Detective Bureau 2-3: Go to Hell Bastards Blu-ray Review (originally published 2018)
Detective Tajima (Jo Shishido) is tasked with tracking down a consignment of stolen firearms; as the investigation progresses, things take a turn, leading to a blood-drenched grudge match. (From Arrow’s official synopsis)
Seijun Suzuki may be the most well-known Japanese filmmaker of his era who didn’t earn his popularity and acclaim making period-set samurai/chambara movies. A dyed-in-the-wool modernist, Suzuki preferred to update classic narrative traditions, while tending to stick to noir-themed yakuza (aka: jitsuroku) and juvenile delinquent movies throughout the ‘50s and ‘60s. He developed a reputation with the rough ‘n tumble crime epic Youth of the Beast (Japanese: Yajū no seishun, aka: Wild Youth, 1963) and prostitute gang classic Gate of Flesh (Japanese: Nikutai no mon, 1964), before coming into worldwide attention with two of his more experimental and satirical films – Tokyo Drifter (Japanese: Tōkyō nagaremono, 1966) and Branded to Kill (Japanese: Koroshi no rakuin, 1967).
The same year that he broke through with Youth of the Beast and The Bastard (Japanese: Akutarō; aka The Young Rebel, The Incorrigible One, and Bad Boy) – two films Suzuki considers to be his real creative turning points – he made another career-redefining, anarchic cops & robbers flick called Detective Bureau 2-3: Go to Hell Bastards (Japanese: Tantei Jimusho 23: Kutabare Akutōdomo; aka Detective Bureau 23: Down with the Wicked). Detective Bureau 2-3 opens with a chaotic shoot-out, then runs its credits over the backdrop of a burning car as the boogie rock soundtrack preps us for a tongue-in-cheek ride through a world of post-WWII angst. Within the frame of pure pop entertainment, Suzuki acknowledges serious social issues, while Iwao Yamazaki’s screenplay (built on the narrative foundation of Haruhiko Oyabu’s original novel) tells a complete story without being waylaid by its message or overbearing style. Detective Bureau 2-3 sets itself apart from Suzuki’s earlier, more generic films with the broadened scale and eclectic nature of its action scenes (some are finely tuned, others are utterly discordant), but, as is usually the case, it is his offbeat sense of humour (culminating about halfway through the movie when tough guy lead Jo Shishido takes a break from infiltrating a violent gang to sing & dance in a musical floor show), his impeccable use of colour, dynamic framing, and use of period fashion make the film a must-see.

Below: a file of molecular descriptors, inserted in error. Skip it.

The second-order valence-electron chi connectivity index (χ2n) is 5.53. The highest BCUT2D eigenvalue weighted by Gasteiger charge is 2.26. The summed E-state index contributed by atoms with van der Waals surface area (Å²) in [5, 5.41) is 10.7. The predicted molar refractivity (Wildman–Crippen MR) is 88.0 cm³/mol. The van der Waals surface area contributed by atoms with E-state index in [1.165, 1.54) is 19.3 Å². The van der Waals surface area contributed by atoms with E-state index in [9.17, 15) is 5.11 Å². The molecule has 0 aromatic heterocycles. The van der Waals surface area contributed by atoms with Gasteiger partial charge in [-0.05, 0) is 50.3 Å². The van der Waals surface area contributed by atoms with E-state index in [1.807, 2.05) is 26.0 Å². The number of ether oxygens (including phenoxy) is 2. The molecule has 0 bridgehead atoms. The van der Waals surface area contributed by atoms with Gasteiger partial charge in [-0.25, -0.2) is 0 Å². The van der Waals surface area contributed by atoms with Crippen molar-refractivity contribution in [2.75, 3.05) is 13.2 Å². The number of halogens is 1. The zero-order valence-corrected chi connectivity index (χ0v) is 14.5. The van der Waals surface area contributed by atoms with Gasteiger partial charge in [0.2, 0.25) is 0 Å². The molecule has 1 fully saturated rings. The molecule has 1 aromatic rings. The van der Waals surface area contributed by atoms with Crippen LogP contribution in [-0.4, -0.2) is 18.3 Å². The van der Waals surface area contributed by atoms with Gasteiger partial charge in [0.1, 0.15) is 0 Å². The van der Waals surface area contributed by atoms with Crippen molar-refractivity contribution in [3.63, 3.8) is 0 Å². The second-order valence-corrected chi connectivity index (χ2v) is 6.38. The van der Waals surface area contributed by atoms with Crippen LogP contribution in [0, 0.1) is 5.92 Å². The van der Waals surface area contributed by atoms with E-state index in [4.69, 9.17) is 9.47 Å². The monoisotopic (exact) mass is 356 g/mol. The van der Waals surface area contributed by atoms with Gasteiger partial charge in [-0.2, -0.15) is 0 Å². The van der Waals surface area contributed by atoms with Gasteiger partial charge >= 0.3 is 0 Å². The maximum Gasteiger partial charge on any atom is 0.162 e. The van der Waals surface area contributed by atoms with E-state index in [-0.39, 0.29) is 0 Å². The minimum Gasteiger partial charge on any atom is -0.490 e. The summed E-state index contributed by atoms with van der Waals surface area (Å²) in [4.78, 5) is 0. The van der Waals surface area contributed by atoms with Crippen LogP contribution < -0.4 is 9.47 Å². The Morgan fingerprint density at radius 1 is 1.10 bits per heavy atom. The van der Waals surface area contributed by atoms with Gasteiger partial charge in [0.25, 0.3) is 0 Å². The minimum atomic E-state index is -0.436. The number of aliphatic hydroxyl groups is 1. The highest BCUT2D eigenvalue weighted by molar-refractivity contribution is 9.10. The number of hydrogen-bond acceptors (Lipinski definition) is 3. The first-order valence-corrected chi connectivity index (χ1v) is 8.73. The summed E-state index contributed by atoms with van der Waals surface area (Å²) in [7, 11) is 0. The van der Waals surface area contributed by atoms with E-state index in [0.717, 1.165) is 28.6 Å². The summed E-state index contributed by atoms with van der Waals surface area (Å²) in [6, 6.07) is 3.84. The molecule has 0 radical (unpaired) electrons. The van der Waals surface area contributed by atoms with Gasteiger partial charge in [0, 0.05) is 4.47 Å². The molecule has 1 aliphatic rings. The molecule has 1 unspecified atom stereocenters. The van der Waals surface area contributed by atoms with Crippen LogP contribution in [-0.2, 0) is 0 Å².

Detective Bureau 2-3 was mastered for HD in-house at Nikkatsu and supplied directly to Arrow via digital file. We don’t have much more information on the process than that, but some of the other Arrow/Nikkatsu discs had additional restoration performed at R3store Studios in London, so it might be safe to assume that happened here. On the other hand, unlike many of those films, Detective Bureau 2-3 is reasonably popular and may have been better maintained over the years to facilitate multiple home video releases – including a stateside DVD from Kino. This Blu-ray debut is definitely a small step up from the already acceptable ‘bulk rate’ Arrow/Nikkatsu transfers, correcting some previous releases’ issues with splice damage, lumpy grain, and softened edges. Color quality is another notable improvement, which is important, given Suzuki and cinematographer Shigeyoshi Mine’s use of primary gels and the pastel set-decoration. Hues are vivid, yet consistent, are well-supported by deep blacks, and exhibit few signs of bleeding. Textures and details appear accurate (note that the distortion along the edges of some moving camera frames are a natural anamorphic lens effect), and gradations are evenly spread without appear over-smoothed.
Detective Bureau 2-3 is presented in its original mono Japanese and uncompressed LPCM 1.0 sound. There are some relatively obvious issues with the mix, such as inconsistent dialogue volume, overlapping sounds blocking each other out, and pops between reels, but none of this is really the fault of Nikkatsu’s restoration or Arrow’s authoring – this is just the way the movie sounds. These problems aside, there’s little distortion and Harumi Ibe’s soundtrack is rich, despite being tightly packed into a single channel. This is important, because music is an outstanding element; one that very nearly supersedes the importance of performance at times. The original score itself (rather than the big band/ragtime standards flecked throughout) is a near-parody of other popular rock scores from the era, like the Batman TV show, and I imagine that Quentin Tarantino’s use of the Japanese retro rock group The 22.214.171.124's was something of a nod to films like this one.
Tony Rayns on Detective Bureau 2-3 (29:01, HD) – The critic, Asian cinema expert, and co-author of Branded to Thrill: The Delirious Cinema of Suzuki Seijun (with Simon Field; British Film Inst, 1995) discusses Suzuki and actor Jo Shishido’s careers, Nikkatsu’s failed attempt at making Detective 2-3 into a series, before offering a critique of some of the film’s failed comedy (I tend to agree with him), running through the film’s plot, and comparing it to Suzuki’s later work.
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